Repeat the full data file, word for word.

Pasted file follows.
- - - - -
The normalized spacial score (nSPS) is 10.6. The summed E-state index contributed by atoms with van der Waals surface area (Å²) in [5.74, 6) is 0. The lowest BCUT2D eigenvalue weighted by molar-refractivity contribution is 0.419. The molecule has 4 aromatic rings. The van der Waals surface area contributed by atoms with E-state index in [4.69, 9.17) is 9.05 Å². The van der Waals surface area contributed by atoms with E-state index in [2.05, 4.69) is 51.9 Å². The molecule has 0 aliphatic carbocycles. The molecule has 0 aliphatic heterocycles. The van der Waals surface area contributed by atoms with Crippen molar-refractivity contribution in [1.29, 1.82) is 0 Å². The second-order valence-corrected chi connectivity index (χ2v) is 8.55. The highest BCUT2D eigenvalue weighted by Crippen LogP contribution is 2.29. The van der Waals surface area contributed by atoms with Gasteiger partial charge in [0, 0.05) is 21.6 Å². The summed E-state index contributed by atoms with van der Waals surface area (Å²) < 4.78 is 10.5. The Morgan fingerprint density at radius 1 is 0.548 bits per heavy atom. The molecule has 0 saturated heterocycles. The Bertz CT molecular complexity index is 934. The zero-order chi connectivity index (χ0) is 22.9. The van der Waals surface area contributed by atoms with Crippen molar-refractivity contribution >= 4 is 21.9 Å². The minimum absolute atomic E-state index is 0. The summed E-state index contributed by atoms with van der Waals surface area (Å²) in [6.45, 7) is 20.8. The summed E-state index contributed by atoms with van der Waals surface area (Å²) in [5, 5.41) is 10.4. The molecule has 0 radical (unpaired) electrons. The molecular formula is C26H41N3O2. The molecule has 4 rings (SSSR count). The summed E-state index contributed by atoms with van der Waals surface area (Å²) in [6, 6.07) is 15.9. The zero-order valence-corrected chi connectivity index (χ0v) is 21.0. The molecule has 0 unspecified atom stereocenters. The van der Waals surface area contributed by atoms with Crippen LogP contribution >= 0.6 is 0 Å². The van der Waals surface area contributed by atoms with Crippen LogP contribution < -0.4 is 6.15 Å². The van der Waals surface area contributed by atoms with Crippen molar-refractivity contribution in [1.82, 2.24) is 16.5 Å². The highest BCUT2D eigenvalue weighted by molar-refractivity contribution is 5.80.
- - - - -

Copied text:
The normalized spacial score (nSPS) is 10.6. The summed E-state index contributed by atoms with van der Waals surface area (Å²) in [5.74, 6) is 0. The lowest BCUT2D eigenvalue weighted by molar-refractivity contribution is 0.419. The molecule has 4 aromatic rings. The van der Waals surface area contributed by atoms with E-state index in [4.69, 9.17) is 9.05 Å². The van der Waals surface area contributed by atoms with E-state index in [2.05, 4.69) is 51.9 Å². The molecule has 0 aliphatic carbocycles. The molecule has 0 aliphatic heterocycles. The van der Waals surface area contributed by atoms with Crippen molar-refractivity contribution in [1.29, 1.82) is 0 Å². The second-order valence-corrected chi connectivity index (χ2v) is 8.55. The highest BCUT2D eigenvalue weighted by Crippen LogP contribution is 2.29. The van der Waals surface area contributed by atoms with Gasteiger partial charge in [0, 0.05) is 21.6 Å². The summed E-state index contributed by atoms with van der Waals surface area (Å²) < 4.78 is 10.5. The Morgan fingerprint density at radius 1 is 0.548 bits per heavy atom. The molecule has 0 saturated heterocycles. The Bertz CT molecular complexity index is 934. The zero-order chi connectivity index (χ0) is 22.9. The van der Waals surface area contributed by atoms with Crippen molar-refractivity contribution >= 4 is 21.9 Å². The minimum absolute atomic E-state index is 0. The summed E-state index contributed by atoms with van der Waals surface area (Å²) in [6.45, 7) is 20.8. The summed E-state index contributed by atoms with van der Waals surface area (Å²) in [5, 5.41) is 10.4. The molecule has 0 radical (unpaired) electrons. The molecular formula is C26H41N3O2. The molecule has 4 rings (SSSR count). The summed E-state index contributed by atoms with van der Waals surface area (Å²) in [6, 6.07) is 15.9. The zero-order valence-corrected chi connectivity index (χ0v) is 21.0. The molecule has 0 unspecified atom stereocenters. The van der Waals surface area contributed by atoms with Crippen LogP contribution >= 0.6 is 0 Å². The van der Waals surface area contributed by atoms with Crippen LogP contribution < -0.4 is 6.15 Å². The van der Waals surface area contributed by atoms with Crippen molar-refractivity contribution in [1.82, 2.24) is 16.5 Å². The highest BCUT2D eigenvalue weighted by molar-refractivity contribution is 5.80.